Ron Cherry: An affordable Mercedes Benz Gullwing |

Ron Cherry: An affordable Mercedes Benz Gullwing

With windows that don’t roll down, ventilation was a problem on Gullwings. Dan Anderson solved the issue with sliders on the side windows with wind deflectors that he custom made.
Photo by Ron Cherry |

The 1954-1957 Gullwing Mercedes Benz 300SL coupe is without a doubt one of the most desirable cars in the world.

When it leapt into the automotive world with its high-powered, fuel-injected engine and great handling, it would have been well remembered.

But its unique gull-wing doors, necessitated because its race-car frame couldn’t accommodate conventional ones, made design history. With that desirability came soaring prices.

A rare find

With only about 1400 ever built and 29 of them the rare aluminum bodied ones, Hagerty’s Insurance values the steel-bodied Gullwings at over the one million mark for a decent one.

“You might get a Gullwing for a million,” Gullwing afficionado Dan Anderson said. “But it will need work. The price depends on who wants it.”

If you’ve ever been to a car auction where bidding can go crazy, you know what he meant.

Dan had long loved Gullwings.

“I saw one when I was 18 years old and couldn’t get it out of my mind,” he said. “The owner of L’ Omellette in Palo Alto owned one and I fell in love with it.”

However, they were never cheap and by the time Dan was ready to buy one, the price was out of reach. But that all changed in 2009.

“I was looking in a car magazine and read about this company in Florida, Thoroughbred Coachworks, who was making kits for them,” he said. “You hear horror stories about kit cars, so I flew back to check it out. The molds were made off an original car, so they were spot on. I saw they were legit and ordered one.

“I would fly down to visit my son who lives near there and check on it every so often. When it was done, I shipped it out here.”

What Dan received was a rolling chassis with a body. It had a Mustang II front end and a Ford 8.8 inch Truetrac 2.73:1 rearend. The chassis was built with 2 inch tubing and the body was fiberglass.

He pulled the body off the chassis, welding reinforcement for the gullwing doors and adding Wilwood disc brakes in the front and Lincoln discs in the rear. Then he found a ’76 Chevy 350 cubic inch engine on Craigslist for it.

“I found the heads were prone to cracking, so I put on a set of ’66 small-block double-hump heads with a competition cam,” he said.

For a trans, he went with a Muncie 4-speed. He did all the wiring himself.

Dan and a friend, Chris Socco, prepped the body in Dan’s garage and took it to a spray booth to paint it in 2004 Mercedes Benz Iridium Silver. All the “brightwork” (bumpers and such) he bought from Thoroughbred Coachworks.

Some parts would have been prohibitive in cost, even if available, so Dan improvised. For the Mercedes Benz star in the grill, he used one from a ’72 Mercedes that looked similar.

Hub caps were not reproduced, so he applied Mercedes star decals to a set of chrome baby moons. Inside, Dan opted for Scat Pro 90 seats and had the interior upholstered in grey leather.

For instruments, he went with Classic gauges. As far as creature comforts, he installed Vintage Air air conditioning, a sound system and power steering and brakes. He finished his project in 2011.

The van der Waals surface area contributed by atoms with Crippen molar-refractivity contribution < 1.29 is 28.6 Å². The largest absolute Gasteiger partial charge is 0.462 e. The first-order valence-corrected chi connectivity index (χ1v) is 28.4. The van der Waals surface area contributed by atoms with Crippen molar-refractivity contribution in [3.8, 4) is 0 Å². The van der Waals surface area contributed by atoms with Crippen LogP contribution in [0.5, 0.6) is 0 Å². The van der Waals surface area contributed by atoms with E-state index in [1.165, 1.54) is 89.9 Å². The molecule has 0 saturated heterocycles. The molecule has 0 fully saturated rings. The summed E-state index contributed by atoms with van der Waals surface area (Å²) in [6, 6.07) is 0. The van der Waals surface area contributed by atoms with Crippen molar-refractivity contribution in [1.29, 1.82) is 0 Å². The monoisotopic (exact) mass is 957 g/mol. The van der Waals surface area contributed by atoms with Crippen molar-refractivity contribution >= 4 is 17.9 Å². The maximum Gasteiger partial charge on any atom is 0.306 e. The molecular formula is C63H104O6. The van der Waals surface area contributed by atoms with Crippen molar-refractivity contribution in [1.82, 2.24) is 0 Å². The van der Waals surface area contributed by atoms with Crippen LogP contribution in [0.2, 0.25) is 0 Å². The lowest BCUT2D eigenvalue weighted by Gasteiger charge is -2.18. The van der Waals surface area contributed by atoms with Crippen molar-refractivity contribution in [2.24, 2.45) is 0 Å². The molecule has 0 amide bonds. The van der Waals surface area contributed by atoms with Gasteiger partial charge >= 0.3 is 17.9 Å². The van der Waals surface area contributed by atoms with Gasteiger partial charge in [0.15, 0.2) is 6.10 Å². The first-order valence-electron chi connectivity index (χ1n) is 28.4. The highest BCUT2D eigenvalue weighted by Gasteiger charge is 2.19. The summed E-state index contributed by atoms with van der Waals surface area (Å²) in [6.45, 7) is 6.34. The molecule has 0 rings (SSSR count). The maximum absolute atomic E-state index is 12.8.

Making changes is all the fun

To say Dan finished his Gullwing is not quite correct. He had it on the road, but has made many changes since then.

“I’m always messing with it,” he said. “It’s a lot of fun.”

He pulled the trans, replacing it with a T5 5-speed overdrive manual trans from a Camaro.

“It’s much better,” Dan said.

Although the engine originally had a carburetor, he was not happy with it.

“I changed it to a throttle-body injection, but I didn’t like that,” he said. “Now I’ve got a tuned-port injection system from a ’85 Camaro.”

That entailed changing the ignition system as well. Then he decided to take out the power steering and brakes.

“The power steering had no feel of the road,” he said. “And the brakes never felt good to me.”

Next to go was the sound system.

“I couldn’t hear that thing,” he said. “I’ve got good insulation, but I’m just too close to the road.”

But Dan doesn’t only take things out. He recently added a cold-air intake to the engine and tubular A-arms in the rear and plans to put ones on the front as well. More is coming.

“The 190’s and the 300 SL use many of the same parts,” Dan said. “I bought a star logo for a 190. By next year, the grill will pretty much be original.”

No doubt, that will not be the end of the story.

“I’m always doing something on it,” he said.

So, can Gullwing lovers now go to Florida to buy their car? No. Thoroughbred Coachworks has gone out of business.

“A fellow in Tennessee bought the molds,” Dan said. “He’s been trying to get a business going for years now, but nothing so far.”

That means that you can either buy an original Gullwing or find a quality reproduction like Dan’s. Offer him half of what an original might cost and he’ll likely take you up on the offer.

You probably couldn’t find a better reproduction than his.

Ron Cherry’s books, including the Morg Mahoney detective series, are available on Kindle and in print copy at Amazon. His new book, The St. Nicholas Murders, is a mystery that takes place in a small town in the Sierra Foothills that is remarkably similar to Nevada City and is now out in paperback and Kindle on Amazon. Check out his website at

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